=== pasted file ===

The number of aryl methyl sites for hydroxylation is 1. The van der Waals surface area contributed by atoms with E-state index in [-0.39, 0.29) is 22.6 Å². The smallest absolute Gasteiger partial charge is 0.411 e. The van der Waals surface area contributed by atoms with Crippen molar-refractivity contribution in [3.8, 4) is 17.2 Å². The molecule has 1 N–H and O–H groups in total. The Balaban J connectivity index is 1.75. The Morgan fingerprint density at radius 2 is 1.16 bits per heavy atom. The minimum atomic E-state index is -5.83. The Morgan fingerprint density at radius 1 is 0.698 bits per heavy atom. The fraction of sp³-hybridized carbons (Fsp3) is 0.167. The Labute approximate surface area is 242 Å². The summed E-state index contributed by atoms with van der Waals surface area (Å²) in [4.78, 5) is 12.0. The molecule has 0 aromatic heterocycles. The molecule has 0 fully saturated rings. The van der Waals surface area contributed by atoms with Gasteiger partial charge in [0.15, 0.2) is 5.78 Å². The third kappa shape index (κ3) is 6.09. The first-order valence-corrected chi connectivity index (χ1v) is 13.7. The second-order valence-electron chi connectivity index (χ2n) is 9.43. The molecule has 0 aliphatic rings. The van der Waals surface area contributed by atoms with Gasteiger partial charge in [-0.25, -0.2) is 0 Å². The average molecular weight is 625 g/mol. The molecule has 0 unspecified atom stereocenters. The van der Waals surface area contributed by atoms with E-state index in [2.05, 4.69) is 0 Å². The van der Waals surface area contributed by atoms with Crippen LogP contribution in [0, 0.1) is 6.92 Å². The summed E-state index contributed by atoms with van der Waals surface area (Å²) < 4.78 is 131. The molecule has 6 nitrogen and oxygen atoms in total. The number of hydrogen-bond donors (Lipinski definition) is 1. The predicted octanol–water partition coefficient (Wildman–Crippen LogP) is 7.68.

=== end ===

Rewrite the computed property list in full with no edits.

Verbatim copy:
The number of aryl methyl sites for hydroxylation is 1. The van der Waals surface area contributed by atoms with E-state index in [-0.39, 0.29) is 22.6 Å². The smallest absolute Gasteiger partial charge is 0.411 e. The van der Waals surface area contributed by atoms with Crippen molar-refractivity contribution in [3.8, 4) is 17.2 Å². The molecule has 1 N–H and O–H groups in total. The Balaban J connectivity index is 1.75. The Morgan fingerprint density at radius 2 is 1.16 bits per heavy atom. The minimum atomic E-state index is -5.83. The Morgan fingerprint density at radius 1 is 0.698 bits per heavy atom. The fraction of sp³-hybridized carbons (Fsp3) is 0.167. The Labute approximate surface area is 242 Å². The summed E-state index contributed by atoms with van der Waals surface area (Å²) in [4.78, 5) is 12.0. The molecule has 0 aromatic heterocycles. The molecule has 0 fully saturated rings. The van der Waals surface area contributed by atoms with Gasteiger partial charge in [0.15, 0.2) is 5.78 Å². The third kappa shape index (κ3) is 6.09. The first-order valence-corrected chi connectivity index (χ1v) is 13.7. The second-order valence-electron chi connectivity index (χ2n) is 9.43. The molecule has 0 aliphatic rings. The van der Waals surface area contributed by atoms with Gasteiger partial charge in [-0.25, -0.2) is 0 Å². The average molecular weight is 625 g/mol. The molecule has 0 unspecified atom stereocenters. The van der Waals surface area contributed by atoms with E-state index in [2.05, 4.69) is 0 Å². The van der Waals surface area contributed by atoms with Crippen LogP contribution in [0, 0.1) is 6.92 Å². The summed E-state index contributed by atoms with van der Waals surface area (Å²) < 4.78 is 131. The molecule has 6 nitrogen and oxygen atoms in total. The number of hydrogen-bond donors (Lipinski definition) is 1. The predicted octanol–water partition coefficient (Wildman–Crippen LogP) is 7.68.